There are some things that employers cannot ask about on job applications or during interviews. Laws against illegal discrimination might bar questions such as the ones below. Note, however, that federal discrimination laws usually apply only to employers that have 15 or more employees. But your state or city might have similar laws that apply to smaller employers.
Your application form cannot ask any questions about an applicant's race, including the color of the applicant's skin, eyes, or hair. You also cannot ask the applicant to include a photo of him/herself with the application, because this would indicate the applicant's race.
You cannot ask an applicant about his or her heritage or national origin. That includes questions about what country the applicant came from or "place of birth." You also can't ask whether English is the applicant's first language.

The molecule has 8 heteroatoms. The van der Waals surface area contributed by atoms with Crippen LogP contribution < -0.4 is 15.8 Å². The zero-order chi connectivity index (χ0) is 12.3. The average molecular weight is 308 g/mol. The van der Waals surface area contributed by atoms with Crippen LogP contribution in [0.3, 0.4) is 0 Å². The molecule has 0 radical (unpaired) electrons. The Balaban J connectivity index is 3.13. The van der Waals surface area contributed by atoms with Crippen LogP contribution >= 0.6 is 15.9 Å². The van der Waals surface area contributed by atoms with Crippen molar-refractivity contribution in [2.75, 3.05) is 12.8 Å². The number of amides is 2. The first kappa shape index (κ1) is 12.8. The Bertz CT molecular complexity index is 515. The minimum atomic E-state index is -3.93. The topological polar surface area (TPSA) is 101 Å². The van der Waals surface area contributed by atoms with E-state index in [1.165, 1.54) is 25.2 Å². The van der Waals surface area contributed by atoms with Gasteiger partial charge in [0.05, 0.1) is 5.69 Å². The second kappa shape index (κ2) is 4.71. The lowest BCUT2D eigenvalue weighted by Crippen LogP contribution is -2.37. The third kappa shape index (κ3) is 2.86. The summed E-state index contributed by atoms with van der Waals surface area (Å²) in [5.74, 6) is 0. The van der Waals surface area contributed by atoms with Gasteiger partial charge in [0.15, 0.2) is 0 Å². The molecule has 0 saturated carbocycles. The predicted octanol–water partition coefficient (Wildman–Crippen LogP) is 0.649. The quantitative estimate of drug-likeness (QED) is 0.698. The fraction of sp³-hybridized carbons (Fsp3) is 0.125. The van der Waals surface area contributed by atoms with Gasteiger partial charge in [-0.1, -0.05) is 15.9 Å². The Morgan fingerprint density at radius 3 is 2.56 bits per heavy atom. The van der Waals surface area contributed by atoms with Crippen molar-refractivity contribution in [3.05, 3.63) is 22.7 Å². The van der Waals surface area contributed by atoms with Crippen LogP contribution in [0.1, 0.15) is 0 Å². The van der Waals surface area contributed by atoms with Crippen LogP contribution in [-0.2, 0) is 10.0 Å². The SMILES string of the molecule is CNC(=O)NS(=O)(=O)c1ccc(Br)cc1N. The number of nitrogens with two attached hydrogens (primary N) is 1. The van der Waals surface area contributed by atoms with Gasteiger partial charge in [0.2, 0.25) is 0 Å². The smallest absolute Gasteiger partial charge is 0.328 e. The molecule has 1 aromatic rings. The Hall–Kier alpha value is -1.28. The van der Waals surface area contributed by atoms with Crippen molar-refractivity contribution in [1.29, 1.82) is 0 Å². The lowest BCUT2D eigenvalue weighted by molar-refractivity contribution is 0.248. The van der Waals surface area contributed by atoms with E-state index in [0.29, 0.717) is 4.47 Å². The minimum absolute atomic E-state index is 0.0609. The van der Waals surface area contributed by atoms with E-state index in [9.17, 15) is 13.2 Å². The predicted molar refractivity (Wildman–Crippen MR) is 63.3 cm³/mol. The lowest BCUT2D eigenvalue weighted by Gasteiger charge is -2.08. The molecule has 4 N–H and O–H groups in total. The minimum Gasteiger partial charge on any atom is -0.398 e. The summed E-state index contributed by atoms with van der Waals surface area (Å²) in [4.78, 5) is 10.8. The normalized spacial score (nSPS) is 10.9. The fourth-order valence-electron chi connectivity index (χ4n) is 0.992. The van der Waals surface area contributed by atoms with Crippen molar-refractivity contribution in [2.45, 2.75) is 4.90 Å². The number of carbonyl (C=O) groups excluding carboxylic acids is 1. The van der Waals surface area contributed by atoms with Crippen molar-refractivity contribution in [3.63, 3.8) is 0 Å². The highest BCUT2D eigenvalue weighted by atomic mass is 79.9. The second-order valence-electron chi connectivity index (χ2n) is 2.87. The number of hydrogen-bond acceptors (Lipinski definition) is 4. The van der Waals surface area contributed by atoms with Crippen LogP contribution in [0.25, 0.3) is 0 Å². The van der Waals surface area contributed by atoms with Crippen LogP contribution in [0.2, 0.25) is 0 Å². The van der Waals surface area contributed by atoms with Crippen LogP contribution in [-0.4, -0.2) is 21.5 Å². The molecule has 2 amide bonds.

You can't ask if the applicant has a "green card." But every employer of 15 or more employees is required by federal immigration laws to make sure that the applicant can show that he or she can work in the United States - even if the employer has no reason to suspect that the applicant is not a citizen. To do so, the applicant is required to complete an "I-9" form. A copy of that form is available through the Immigration and Naturalization Service.
You may not ask about a job applicant's religion, if the applicant has religious beliefs or what those beliefs are, or what religious days the applicant observes, because those questions are prohibited by laws against religious discrimination.
You may, however, tell an applicant what days the applicant will be required to work. In certain circumstances, you might be required to accommodate an employee whose religion forbids working on certain days.
You cannot ask on the application form if an applicant has a disability - though you are permitted to ask whether the applicant can perform the "essential functions" of the job with or without a reasonable accommodation.
If a job applicant's disability is obvious in an interview, you may not ask you how bad the disability is - unless the question is directly related to the applicant's ability to perform the job. For example, if a hearing-impaired applicant applies for a job where he or she would seldom have to be able to hear well to do the job, you cannot ask you how bad the applicant's hearing loss is. GotTrouble.com